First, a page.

Why “Historical Fiction?”

Perhaps it has been the English snow – which is an expression you don’t see used very often…

…and having been “snowed in” yesterday that got me thinking about this. I know I have been harsh about another genre recently. And when I re-read my previous post, yes, I was scathing in that one, too.

I am not taking back anything I wrote. I believe there are serious issues worth considering about those genres – particularly when it comes to “pushing” them relentlessly at teenagers. But I also feel the positive is now called for.

In my previous post, I also criticized an author for demanding her books be categorized as “historical fiction.” I explained why they are not. However, in replying lightheartedly to a commenter, I also asked myself: “It is always easy to criticize and poke fun. But why do I consider what I write worth reading?”

As a history lecturer years ago, I’d had students regularly tell me that they disliked history because it seemed merely memorizing an endless series of disconnected dates and events that had to be regurgitated on an exam, and they didn’t understand why they needed to know about most of it. I once also had a student declare in class that he thought history is just a recitation of lots of stuff our ancestors did really wrong and then people the next generation tried to fix it, and then they screwed up also… and on and on up to now. Whenever that sort of conversation arose, often I pointed to this 1927 comment by G.M. Trevelyan, a Cambridge University historian:

The dead were and are not. Their place knows them no more and is ours today. Yet they were once as real as we, and we shall tomorrow be shadows like them.

That always grabbed students’ attention. I have never come upon a better statement on the appeal of history. Ultimately there is nothing more “romantic” than history: it is about life and death and eternity.

I first heard that quote myself in an undergraduate history class (too many years ago now). My then future (and now deceased) boss brought it up in a lecture on the Byzantine Empire. Yes, in a classroom situation, there may be a test – as there is usually in some form in all classroom situations – but, remember, we aren’t in school forever. We make humdrum decisions every day – right now – that affect forever and become the future’s history.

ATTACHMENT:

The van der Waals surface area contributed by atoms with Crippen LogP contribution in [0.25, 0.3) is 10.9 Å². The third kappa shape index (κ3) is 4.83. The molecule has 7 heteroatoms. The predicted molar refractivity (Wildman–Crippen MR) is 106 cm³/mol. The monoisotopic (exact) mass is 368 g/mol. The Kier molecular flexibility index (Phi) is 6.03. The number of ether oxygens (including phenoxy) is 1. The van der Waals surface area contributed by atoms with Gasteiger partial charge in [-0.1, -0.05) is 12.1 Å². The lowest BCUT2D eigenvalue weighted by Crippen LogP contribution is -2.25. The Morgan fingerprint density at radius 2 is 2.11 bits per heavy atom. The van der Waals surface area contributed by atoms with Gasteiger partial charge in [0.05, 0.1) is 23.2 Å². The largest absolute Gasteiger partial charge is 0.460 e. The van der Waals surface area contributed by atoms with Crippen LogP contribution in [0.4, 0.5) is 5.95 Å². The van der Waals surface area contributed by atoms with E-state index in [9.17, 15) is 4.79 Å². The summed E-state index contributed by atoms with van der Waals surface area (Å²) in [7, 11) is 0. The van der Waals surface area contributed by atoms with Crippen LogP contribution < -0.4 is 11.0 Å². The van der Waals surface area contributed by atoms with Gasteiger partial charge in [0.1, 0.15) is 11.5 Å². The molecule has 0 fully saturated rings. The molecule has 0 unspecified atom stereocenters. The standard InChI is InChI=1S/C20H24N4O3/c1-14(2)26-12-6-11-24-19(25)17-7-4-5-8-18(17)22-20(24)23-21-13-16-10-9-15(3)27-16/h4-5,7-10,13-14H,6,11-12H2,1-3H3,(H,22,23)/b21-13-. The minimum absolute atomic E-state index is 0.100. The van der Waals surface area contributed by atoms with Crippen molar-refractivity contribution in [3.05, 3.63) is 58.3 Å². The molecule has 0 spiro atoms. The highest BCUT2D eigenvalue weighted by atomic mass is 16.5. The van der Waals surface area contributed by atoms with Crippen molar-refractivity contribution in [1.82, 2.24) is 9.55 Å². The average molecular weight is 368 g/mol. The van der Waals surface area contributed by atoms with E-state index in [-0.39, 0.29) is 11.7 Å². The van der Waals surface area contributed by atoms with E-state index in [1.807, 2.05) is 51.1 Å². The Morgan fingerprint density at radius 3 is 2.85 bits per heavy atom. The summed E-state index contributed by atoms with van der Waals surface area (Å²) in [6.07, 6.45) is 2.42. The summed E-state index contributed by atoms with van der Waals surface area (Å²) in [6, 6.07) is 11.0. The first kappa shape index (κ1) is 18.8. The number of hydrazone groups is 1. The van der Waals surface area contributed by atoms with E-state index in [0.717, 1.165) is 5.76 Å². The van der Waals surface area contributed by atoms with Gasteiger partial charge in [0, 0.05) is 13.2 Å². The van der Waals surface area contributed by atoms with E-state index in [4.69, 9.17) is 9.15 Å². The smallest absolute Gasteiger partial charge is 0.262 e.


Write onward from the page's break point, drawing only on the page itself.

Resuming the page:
What “historical fiction” allows us to do is to approach history in a more accessible manner than is often possible in a classroom. Using historically realistic and accurate storytelling, it seeks to “re-animate” our past primarily through inventing those who never lived but certainly could have, as well as bringing “back to life” those who once actually did live and are now memories. “Born” and “reborn” in such fashions they all may help us see their times and existences through their personal viewpoints, and doing so may better illuminate how we, at least in part, find ourselves where we are today.

It does not have to be “distant history” that is fictionalized in that way either. History, another instructor once told me, is everything that happened prior to “today.” So it is not only about “Byzantium,” but all that falls within even our living recollections.

Indeed the calendar turns yearly as we know. But the past and our present may sometimes seem much like one and the same. Often a couple of decades ago can still feel remarkably “current,” as in Passports:

[Excerpt from Passports: Atlantic Lives, 1994-1995. On Kindle for iPad. Click to expand.]

A university history degree should NOT be necessary to read “historical fiction.” The story should be “self-contained.” It is meant to be appreciated by all readers as presented on those pages.

An “ordinary” reader will probably at least have heard of American independence in “1776” and associate the French Revolution with “guillotines.” But that is more than enough. There is no need to know often specialist details about the American War For Independence Revolution or the French Revolution, for example, to read Conventions: The Garden At Paris:

[Excerpt from Conventions: The Garden At Paris. On Kindle for iPad. Click to expand.]

Those “people” in those novels never knew what would happen “tomorrow” any more than we do today. On those pages, we join them in their quest to get through each day, which was always, to them, their present day – be it in 1994 or in 1794. However, by the last page a reader will (I hope) have become immersed in that world through the eyes of those who had lived in it, and will have by accident learned some history they may not have previously known.

[Lafayette Memorial, Soulac-sur-Mer (near Bordeaux), France. Photo by me, 2016.]

Most importantly, in “historical fiction,” there is no “supernatural.” The life-stakes are as realistic as they are daily for all of us who live now. That adherence to the fundamental boundaries of our humanity creates an inherent “reality” for those “people” now alive again on those pages.

Which I think are tales worth reading.

Have a good weekend, wherever you are in the world.😊